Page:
Following media coverage in France, the French Agency for Food, Environmental and Occupational Health & Safety (ANSES) announced that the question of nanomaterials in food products will be addressed in 2017. An opportunity to take stock of the situation with regard to nanomaterials.

Nanomaterials as substances

Nanomaterials are regulated as substances under the overarching REACH Regulation, despite not being mentioned. They are consequently subject to its general procedures: registration for quantities of one tonne or more per year and authorisation in case of inclusion in the list of Substances of Very High Concern (SVHC).

In 2010, France went beyond REACH registration standards by requiring specific information from manufacturers, importers, and downstream users of nanomaterials with a threshold of 100 grams. Through the « R-Nano » website set up by the Ministry of Environment, they have to report each year on the identity of the substance, its quantity and use as well as the identity of the buyers.

ANSES is responsible for managing these declarations and data, the information resulting from these being made available to public.

Nanomaterials as novel food products

Procedure. Engineered nanomaterials present in food products are subject to the specific “novel food” regulatory framework (Regulation EU 2015/2283). Only authorised novel food can be marketed, the EU list being established by the Commission.

In order to market a novel food product containing nanomaterials in France, companies must apply directly to the EU Commission, the 2015 Regulation having centralised the procedure, submit scientific information as well as a safety assessment report, and demonstrate up-to-date testing methods. The food product will only be approved if it does not present a risk to public health, is not nutritionally disadvantageous when replacing a similar food and is not misleading to the consumer. Companies have to market the food product according to the conditions specified in the authorisation.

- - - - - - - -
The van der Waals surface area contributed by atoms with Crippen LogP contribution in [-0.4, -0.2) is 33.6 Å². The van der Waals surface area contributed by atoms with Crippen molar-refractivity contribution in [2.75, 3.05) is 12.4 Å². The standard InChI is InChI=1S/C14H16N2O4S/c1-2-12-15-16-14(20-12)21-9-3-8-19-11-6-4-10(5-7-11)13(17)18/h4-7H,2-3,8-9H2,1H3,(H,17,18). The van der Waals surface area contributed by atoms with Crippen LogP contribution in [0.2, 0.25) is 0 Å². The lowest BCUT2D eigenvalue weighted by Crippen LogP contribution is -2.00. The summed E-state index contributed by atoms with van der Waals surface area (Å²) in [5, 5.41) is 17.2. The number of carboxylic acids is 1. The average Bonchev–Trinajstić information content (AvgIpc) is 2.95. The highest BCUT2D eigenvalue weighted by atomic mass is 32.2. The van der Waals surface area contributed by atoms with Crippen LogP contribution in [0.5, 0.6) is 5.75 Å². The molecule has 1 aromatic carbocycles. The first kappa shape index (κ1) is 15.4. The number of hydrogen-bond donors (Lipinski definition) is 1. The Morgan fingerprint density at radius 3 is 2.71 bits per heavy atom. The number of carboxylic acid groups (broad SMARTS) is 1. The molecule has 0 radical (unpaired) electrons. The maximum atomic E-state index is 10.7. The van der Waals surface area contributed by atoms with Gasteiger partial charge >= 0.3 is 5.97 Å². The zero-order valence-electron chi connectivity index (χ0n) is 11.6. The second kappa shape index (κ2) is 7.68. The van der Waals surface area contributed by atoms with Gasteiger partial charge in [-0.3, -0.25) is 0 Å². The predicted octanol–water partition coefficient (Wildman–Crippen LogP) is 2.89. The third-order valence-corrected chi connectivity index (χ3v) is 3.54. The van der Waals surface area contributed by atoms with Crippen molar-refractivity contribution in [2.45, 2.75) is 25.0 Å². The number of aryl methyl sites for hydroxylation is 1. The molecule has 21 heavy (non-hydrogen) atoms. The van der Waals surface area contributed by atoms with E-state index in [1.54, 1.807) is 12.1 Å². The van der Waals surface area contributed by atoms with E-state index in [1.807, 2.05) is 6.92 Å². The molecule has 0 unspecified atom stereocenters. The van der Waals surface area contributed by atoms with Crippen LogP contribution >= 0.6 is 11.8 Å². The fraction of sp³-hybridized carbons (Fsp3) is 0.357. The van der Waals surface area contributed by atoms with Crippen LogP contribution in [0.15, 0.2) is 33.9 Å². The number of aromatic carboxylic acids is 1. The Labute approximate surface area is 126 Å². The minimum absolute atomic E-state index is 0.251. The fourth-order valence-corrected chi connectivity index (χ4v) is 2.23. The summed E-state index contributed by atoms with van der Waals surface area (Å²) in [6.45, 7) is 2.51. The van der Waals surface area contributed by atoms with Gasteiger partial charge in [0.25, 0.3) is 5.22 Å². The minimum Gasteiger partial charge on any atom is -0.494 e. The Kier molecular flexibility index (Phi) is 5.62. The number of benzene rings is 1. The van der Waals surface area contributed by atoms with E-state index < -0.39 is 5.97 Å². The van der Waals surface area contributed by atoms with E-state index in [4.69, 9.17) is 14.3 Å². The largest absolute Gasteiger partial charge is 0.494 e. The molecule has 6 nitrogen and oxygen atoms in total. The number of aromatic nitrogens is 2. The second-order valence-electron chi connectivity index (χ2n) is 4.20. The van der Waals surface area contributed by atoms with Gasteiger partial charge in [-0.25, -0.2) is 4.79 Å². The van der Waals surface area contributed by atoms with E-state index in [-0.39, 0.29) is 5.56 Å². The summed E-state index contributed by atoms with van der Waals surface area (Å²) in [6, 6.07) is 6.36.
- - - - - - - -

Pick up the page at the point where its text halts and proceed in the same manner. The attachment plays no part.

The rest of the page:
All ingredients present in the form of engineered nanomaterials must be clearly indicated on a label in the list of ingredients with the word ‘nano’ put in brackets. It has to be noted that a French NGO published last June a study demonstrating that certain food products marketed in France, scientifically analysed as containing nanomaterials, were in breach with this requirement. A proven breach shall be subject to fines.

Risk Assessment. According to its 2017 work program, ANSES will conduct a risk assessment on agri-food industry workers’ and food products consumers’ exposure. Following a French scientific study released on 20 January 2017 in Scientific Reports, the open access journal from Nature, showing that food-grade titanium dioxide (TiO²) has adverse and carcinogenic effects on rats, ANSES will also analyse the feasibility of a specific TiO² risk assessment on humans.

A reinforcement of EU nanomaterials regulation has been asked for years by ANSES and should consequently be foreseen at some point.